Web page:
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Proceedings Paper

In-situ sensors for intelligent process control for fabrication of polymer-matrix composite materials
Author(s): Scott M. Milkovich; Robert I. Altkorn; Rudy H. Haidle; M. John Neatrour; John M. Fildes
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Paper Abstract

The key to reducing processing costs, improving product yield, and optimizing material properties in composite materials fabrication is the use of intelligent process control (IPC). IPC completes the processing feedback loop by obtaining in situ sensor information, analyzing this information to make processing decisions, and then applying control parameters to the process in real-time. Information for IPC sensors must go beyond the traditional measurements of temperature and pressure, and include data such as resin viscocity, resin position within the mold, resin gelation-point, degree-of-cure of the composite, types of polymerization reactions taking place, presence of moisture, and the like. Two light-based sensors are described which have been utilized to obtain this information: (1) a novel infrared (IR) fiber-optic sensor, developed at BIRL, and (2) a commercially available index of refraction sensor. The information provided by these sensors relates directly to material performance. This paper also describes how neural networks were used to interpret the data collected by the IR fiber-optic sensor.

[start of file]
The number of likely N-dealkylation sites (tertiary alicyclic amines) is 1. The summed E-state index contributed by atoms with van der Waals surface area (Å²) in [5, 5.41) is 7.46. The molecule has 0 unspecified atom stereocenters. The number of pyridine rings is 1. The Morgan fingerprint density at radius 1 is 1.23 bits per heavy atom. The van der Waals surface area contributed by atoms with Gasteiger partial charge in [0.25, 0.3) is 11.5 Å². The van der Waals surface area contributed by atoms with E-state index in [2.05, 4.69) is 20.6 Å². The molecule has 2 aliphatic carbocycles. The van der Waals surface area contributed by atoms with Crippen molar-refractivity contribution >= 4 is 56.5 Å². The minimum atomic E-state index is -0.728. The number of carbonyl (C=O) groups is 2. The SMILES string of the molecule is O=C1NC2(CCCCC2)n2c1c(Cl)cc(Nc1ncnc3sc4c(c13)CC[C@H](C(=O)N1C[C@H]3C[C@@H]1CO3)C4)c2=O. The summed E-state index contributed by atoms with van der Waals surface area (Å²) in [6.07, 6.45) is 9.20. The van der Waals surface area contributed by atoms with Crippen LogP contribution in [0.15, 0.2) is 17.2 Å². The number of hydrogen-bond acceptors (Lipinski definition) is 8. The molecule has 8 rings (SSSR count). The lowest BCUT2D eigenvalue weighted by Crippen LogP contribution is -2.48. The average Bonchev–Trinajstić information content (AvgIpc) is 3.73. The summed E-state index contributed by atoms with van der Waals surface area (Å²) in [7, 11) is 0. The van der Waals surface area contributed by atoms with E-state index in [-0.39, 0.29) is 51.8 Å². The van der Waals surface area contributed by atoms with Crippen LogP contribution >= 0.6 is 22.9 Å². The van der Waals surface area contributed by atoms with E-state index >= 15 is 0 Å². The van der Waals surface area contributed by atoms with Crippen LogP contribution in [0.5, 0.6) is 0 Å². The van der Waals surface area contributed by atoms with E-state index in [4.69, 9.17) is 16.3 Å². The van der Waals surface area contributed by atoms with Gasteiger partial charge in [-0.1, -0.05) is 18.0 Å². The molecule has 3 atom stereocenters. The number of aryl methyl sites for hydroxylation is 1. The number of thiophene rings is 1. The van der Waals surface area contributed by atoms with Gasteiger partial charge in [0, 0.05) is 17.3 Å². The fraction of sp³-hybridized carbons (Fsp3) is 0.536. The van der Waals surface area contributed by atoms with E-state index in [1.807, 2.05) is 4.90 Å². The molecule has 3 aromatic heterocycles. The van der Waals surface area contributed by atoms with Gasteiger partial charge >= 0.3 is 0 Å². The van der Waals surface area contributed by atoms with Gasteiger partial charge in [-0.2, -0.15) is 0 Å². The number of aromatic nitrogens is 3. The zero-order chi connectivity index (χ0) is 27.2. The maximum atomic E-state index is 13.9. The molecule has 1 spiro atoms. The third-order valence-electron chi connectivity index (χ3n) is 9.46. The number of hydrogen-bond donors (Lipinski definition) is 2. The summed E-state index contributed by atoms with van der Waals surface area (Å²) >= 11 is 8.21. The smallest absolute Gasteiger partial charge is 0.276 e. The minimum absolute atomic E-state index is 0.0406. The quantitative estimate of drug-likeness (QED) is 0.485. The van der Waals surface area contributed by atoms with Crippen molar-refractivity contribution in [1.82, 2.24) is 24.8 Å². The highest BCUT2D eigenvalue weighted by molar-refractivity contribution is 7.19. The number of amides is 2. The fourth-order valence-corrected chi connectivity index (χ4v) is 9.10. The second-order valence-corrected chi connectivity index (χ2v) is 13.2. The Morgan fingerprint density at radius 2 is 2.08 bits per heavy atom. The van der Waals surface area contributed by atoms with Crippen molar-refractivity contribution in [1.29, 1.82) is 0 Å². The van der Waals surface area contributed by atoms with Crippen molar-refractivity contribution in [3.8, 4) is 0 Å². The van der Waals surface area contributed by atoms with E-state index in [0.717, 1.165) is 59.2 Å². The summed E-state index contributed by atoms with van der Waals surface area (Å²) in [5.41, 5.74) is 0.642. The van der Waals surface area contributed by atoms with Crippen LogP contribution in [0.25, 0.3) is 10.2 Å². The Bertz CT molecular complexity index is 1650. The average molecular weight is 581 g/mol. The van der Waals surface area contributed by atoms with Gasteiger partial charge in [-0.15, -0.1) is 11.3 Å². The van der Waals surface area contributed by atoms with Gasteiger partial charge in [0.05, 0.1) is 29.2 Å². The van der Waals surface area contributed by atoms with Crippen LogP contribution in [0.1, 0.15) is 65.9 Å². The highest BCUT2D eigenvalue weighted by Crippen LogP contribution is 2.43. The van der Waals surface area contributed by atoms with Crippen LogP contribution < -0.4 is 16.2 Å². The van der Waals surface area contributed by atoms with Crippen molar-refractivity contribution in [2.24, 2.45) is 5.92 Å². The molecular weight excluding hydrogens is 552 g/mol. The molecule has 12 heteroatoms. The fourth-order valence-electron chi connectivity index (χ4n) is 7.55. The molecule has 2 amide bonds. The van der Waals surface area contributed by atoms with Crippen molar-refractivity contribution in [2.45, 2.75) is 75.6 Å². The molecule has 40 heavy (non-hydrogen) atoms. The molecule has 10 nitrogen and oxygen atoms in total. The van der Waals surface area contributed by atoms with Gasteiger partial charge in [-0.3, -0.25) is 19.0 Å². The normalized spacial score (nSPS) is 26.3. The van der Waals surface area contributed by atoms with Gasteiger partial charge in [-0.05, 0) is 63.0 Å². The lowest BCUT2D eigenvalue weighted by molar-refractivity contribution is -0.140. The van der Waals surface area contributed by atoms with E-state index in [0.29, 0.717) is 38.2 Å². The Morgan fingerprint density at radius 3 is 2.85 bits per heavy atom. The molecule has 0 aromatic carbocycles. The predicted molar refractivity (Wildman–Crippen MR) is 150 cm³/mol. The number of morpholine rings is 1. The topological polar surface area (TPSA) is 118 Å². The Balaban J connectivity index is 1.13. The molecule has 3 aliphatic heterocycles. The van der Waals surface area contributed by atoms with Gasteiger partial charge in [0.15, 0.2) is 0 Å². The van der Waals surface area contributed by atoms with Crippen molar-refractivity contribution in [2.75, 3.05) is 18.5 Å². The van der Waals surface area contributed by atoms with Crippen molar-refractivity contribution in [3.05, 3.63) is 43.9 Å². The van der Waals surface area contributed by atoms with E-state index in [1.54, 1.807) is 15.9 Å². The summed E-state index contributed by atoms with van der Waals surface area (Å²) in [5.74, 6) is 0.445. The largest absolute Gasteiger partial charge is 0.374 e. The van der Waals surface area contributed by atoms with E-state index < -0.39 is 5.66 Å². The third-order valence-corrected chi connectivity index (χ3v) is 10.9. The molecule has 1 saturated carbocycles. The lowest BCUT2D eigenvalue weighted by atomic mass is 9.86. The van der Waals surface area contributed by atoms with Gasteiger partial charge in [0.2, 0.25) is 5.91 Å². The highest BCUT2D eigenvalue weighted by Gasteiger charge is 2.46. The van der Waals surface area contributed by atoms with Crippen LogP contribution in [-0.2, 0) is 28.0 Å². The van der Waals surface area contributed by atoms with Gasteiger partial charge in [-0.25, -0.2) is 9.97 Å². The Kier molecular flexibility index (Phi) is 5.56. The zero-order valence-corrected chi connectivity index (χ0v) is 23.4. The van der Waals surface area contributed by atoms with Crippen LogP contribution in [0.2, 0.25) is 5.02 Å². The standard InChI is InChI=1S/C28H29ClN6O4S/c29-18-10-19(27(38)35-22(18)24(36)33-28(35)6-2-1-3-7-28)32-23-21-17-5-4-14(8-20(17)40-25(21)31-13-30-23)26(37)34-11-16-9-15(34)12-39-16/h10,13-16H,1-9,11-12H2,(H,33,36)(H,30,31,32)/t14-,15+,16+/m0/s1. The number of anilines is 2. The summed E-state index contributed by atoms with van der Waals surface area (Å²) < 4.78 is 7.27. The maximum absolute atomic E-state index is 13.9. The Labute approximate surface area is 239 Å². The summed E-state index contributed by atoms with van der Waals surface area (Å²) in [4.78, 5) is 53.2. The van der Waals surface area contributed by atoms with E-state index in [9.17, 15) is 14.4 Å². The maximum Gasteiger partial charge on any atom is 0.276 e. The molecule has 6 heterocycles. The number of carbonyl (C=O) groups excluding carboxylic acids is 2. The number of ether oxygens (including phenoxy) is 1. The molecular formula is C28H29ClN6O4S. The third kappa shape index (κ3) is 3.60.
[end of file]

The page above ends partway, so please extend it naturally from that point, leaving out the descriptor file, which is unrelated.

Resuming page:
Paper Details

Date Published: 1 May 1994
PDF: 12 pages
Proc. SPIE 2191, Smart Structures and Materials 1994: Smart Sensing, Processing, and Instrumentation, (1 May 1994); doi: 10.1117/12.173965
Show Author Affiliations
Scott M. Milkovich, Northwestern Univ. (United States)
Robert I. Altkorn, Northwestern Univ. (United States)
Rudy H. Haidle, Northwestern Univ. (United States)
M. John Neatrour, Northwestern Univ. (United States)
John M. Fildes, Northwestern Univ. (United States)


Published in SPIE Proceedings Vol. 2191:
Smart Structures and Materials 1994: Smart Sensing, Processing, and Instrumentation
James S. Sirkis, Editor(s)

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